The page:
Review: Dylan’s ‘Rough and Rowdy Ways’ masterful, reflective

Blonde on Blonde, released in May 1966, was ranked No. 9 on Rolling Stone magazine's list of the 500 greatest albums of all time. It was produced by former Fort Worth resident Bob Johnston.

By SCOTT BAUER Associated Press
Bob Dylan, “Rough and Rowdy Ways” (Columbia)
It may have seemed after three-straight records covering traditional pop standards that Bob Dylan didn’t have much left to say.
But, true to form, Dylan surprises yet again by delivering a late-career masterpiece with “Rough and Rowdy Ways.”

It’s a moody, reflective, meditative, befuddling, funny and awe-inspiring turn for the Nobel Prize winner. Rich with biblical and pop culture references, at its core “Rough and Rowdy Ways” is a record on the borderline of this world and the next, wherever or whatever that may be.

“I’ve stood between heaven and earth and I’ve crossed the Rubicon,” Dylan sings on “Crossing the Rubicon,” one of several ruminations on mortality.
On the darkly funny “My Own Version of You,” Dylan channels Dr. Frankenstein for a macabre tale of creating, quite literally, what the title suggests. On the gorgeous “Mother of Muses,” the 79-year-old Dylan reflects on songwriting and mortality, singing “mother of muses wherever you are, I’ve already outlived my life by far.”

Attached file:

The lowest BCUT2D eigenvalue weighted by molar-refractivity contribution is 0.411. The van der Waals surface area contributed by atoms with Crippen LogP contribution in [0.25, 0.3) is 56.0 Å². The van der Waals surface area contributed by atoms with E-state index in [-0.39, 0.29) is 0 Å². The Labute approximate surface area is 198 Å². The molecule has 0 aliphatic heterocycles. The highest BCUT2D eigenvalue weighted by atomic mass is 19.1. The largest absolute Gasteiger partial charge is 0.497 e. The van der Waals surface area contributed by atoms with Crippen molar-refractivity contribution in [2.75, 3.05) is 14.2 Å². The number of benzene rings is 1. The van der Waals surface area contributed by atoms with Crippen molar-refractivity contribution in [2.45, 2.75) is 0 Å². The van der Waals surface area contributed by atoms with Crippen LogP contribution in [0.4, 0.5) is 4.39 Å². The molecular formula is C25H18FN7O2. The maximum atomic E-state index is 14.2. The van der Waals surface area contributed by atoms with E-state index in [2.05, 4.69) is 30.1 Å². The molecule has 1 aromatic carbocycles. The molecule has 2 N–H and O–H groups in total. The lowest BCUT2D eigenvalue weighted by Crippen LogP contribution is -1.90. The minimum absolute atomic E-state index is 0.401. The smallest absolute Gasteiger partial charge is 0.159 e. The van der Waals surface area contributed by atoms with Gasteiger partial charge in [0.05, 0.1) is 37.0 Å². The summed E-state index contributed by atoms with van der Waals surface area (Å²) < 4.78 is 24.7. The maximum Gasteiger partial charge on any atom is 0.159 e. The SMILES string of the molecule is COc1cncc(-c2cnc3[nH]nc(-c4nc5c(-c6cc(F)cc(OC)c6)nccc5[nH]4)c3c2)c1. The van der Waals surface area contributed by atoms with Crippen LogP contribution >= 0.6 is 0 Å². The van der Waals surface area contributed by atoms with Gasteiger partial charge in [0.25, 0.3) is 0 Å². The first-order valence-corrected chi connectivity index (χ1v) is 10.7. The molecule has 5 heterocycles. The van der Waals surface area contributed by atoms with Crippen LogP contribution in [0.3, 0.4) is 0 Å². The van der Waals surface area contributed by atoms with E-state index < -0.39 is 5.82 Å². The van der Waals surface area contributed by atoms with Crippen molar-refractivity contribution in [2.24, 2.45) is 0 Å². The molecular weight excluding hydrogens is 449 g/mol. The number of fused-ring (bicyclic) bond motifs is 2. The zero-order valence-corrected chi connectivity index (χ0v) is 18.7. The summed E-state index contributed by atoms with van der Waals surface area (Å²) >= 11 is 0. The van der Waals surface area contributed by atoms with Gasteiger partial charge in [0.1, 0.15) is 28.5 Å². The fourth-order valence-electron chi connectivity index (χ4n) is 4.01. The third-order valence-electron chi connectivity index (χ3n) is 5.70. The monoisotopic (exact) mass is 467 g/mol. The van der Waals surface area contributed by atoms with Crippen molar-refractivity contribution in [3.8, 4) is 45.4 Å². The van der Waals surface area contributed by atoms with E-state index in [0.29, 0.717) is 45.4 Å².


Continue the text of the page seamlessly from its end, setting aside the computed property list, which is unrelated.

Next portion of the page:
And who, exactly, is the narrator on “False Prophet” when Dylan sings “I’m first among equals, second to none, last of the best, you can bury the rest”? Is it God? Or Satan? Or maybe Dylan, who is used to being heralded as a prophet? On the apocalyptic “Black Rider,” an ominously foreboding confrontation with death, Dylan is conversing perhaps with the Grim Reaper about his distressed and imperiled soul.

- FWBP Digital Partners -

The nine-minute epic “Key West (Philosopher Pirate)” is breathtaking, only to be followed by the monumental 17-minute album closer “Murder Most Foul,” a reflection on the assassination of John F. Kennedy, but oh so much more.
That Dylan dropped this record, his 39th, in the middle of a pandemic, when life and death is part of the daily conversation, is just so, well, Dylan.

Dylan fans who love to pour over every possible meaning of his every utterance will have plenty to dig through on “Rough and Rowdy Ways,” his first record of new material since 2012’s “Tempest.”
The wait was worth it.